Figure 2 a illustrates our ideas. The system has a motor generation part and a sensory anticipation part both of which are modulated by the internal parameters. The motor generation part is just a sensory-motor mapping function with the internal parameter. We can think of generating specific sensory-motor sequence patterns by setting their corresponding values into the internal parameters. This is like as if a specific behavior primitive or motor schema (Arbib, 1981 ) in repertory were retrieved by using a key of this internal parameter. The anticipation part is realized by a forward model (Demiris and Hayes, 2002 ; Kawato et al., 1987 ; Tani, 1996 ; Werbos, 1990 ; Wolpert and Kawato, 1998 ) where the sensory inputs of the next time step are anticipated based on the current motor outputs and the internal parameters. Then, one step after, the gap between the anticipation and the reality comes out as the error. This error is utilized to modulate the internal parameters by means of the inverse dynamics computation of minimizing the error through the forward model. This is the regression which proceeds in real time while the system interacts with the environment. It is assumed that the internal parameters can modulate only slowly compared to the time constant of the system. The modulation of the internal parameters means that the current behavior primitive is switched to others because it does not fit with the current sensation of the environment.


Figure 2. (a) Behavior system with anticipation and regression mechanism. (b) Extension to multiple levels. m(t) and s(t) represent the current motor and sensory patterns. p represents the internal parameter which corresponds to the PB vector in the later sections.

Furthermore, the internal parameters can be fed into the next higher level (see Figure 2 b). The higher level receives this internal parameters as the inputs and attempts to anticipate their future time developments as well as to regress for their past with having additional internal parameters of this higher level. The higher level is operated with much slower time constant and therefore the information processing in the higher level becomes abstracted. The anticipations of the inputs in the higher level are fed back to the lower level as the top-down signal from the higher level. Therefore, the internal parameters in the lower level are determined through dynamic interactions between the top-down anticipation from the higher level and the bottom-up regression from the lower level. This top-down and bottom-up interactions are one of the most essential characteristics in our proposed scheme by which continuous sensory-motor sequences are automatically segmented into a set of reusable behavior primitives, as will be detailed in the later section.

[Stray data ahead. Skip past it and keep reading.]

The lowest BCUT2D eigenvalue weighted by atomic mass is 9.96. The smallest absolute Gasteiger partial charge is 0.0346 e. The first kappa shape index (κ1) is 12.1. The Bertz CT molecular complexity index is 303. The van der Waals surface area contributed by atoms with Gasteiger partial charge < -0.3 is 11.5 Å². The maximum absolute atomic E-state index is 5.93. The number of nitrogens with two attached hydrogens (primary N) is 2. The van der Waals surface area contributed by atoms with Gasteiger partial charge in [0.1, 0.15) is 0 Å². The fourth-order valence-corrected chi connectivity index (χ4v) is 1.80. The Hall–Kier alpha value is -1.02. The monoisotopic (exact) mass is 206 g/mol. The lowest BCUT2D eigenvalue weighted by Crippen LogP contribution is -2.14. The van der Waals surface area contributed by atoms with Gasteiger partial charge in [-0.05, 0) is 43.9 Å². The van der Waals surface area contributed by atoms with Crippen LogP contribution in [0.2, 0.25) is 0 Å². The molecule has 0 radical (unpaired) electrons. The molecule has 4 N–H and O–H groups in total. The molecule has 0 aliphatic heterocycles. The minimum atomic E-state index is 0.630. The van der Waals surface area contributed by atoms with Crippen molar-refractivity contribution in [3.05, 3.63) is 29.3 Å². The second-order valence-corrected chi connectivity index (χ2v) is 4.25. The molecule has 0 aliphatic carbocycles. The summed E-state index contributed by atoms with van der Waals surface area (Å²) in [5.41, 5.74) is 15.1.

There have been various trials to utilize hierarchy in order to scale learning and generation capability of systems (Dayan and Hinton, 1993 ; Morimoto and Doya, 1998 ; Tani and Nolfi, 1999 ). In studies of reinforcement learning, it is proposed that the upper level decomposes the entire task into easier sub-tasks and that each sub-goal is achieved in the lower level in simulation defined in 2-D maze-like state space (Dayan and Hinton, 1993 ) and in robotics experiment with high-dimensional continuous motor space (Morimoto and Doya, 1998 ). The sub-tasks may correspond to behavior primitives and change of sub-goals do for that of the internal parameter in our proposed scheme. However, in these studies sub-tasks have to be learned as separated from whole task. This means that cues to segment whole task into sub-tasks are given by experimenters. On the other hand, (Tani and Nolfi, 1998 ) showed that hierarchically organized gating networks can segment sensory-motor sequences into behavior primitives through learning process. The segmentation can be achieved in the bottom-up way by introducing autonomous gating mechanism utilizing the prediction error (Wolpert and Kawato, 1998 ; Tani and Nolfi, 1998 ). However, the study (Tani and Nolfi, 1998 ) could not investigate the top-down and bottom-up interactions, which is the main interest in the current paper, because the system lacks the top-down pathway.

It is considered that embodied cognition requires two different aspects which seem to conflict with each other in various contexts. On the one hand, the sensory-motor processes have to deal with detailed interactions with the environment for the purpose of precise control of bodily movements. On the other hand, higher level cognition would require abstractions of those lower level sensory-motor processes, manipulating them compositionally for conducting goal-directed planning, inference, etc. This conflict is well represented by the symbol grounding problem by Harnad (Harnad, 1990 ), in which it is argued that symbol systems consisting of arbitrary tokens cannot be grounded because they are not constrained by physical interactions with the external world. We have, however, presumed that this gap might be reduced significantly if both share the same metric space of physical dynamical systems, and if dense bi-directional bottom-up and top-down interactions can be achieved there. For the purpose of elucidating the nature of bi-directional interactions by means of physical dynamics, the ideas shown in Figure 2 have been implemented on a specific neuronal dynamic model and its characteristics have been examined under various cognitive robotics experiments. By reviewing these experiments, the current paper will discuss what is required beyond the conventional ideas of the embodied cognition and the behavior-based robotics for the purpose of modeling human cognition including its metaphysical problems.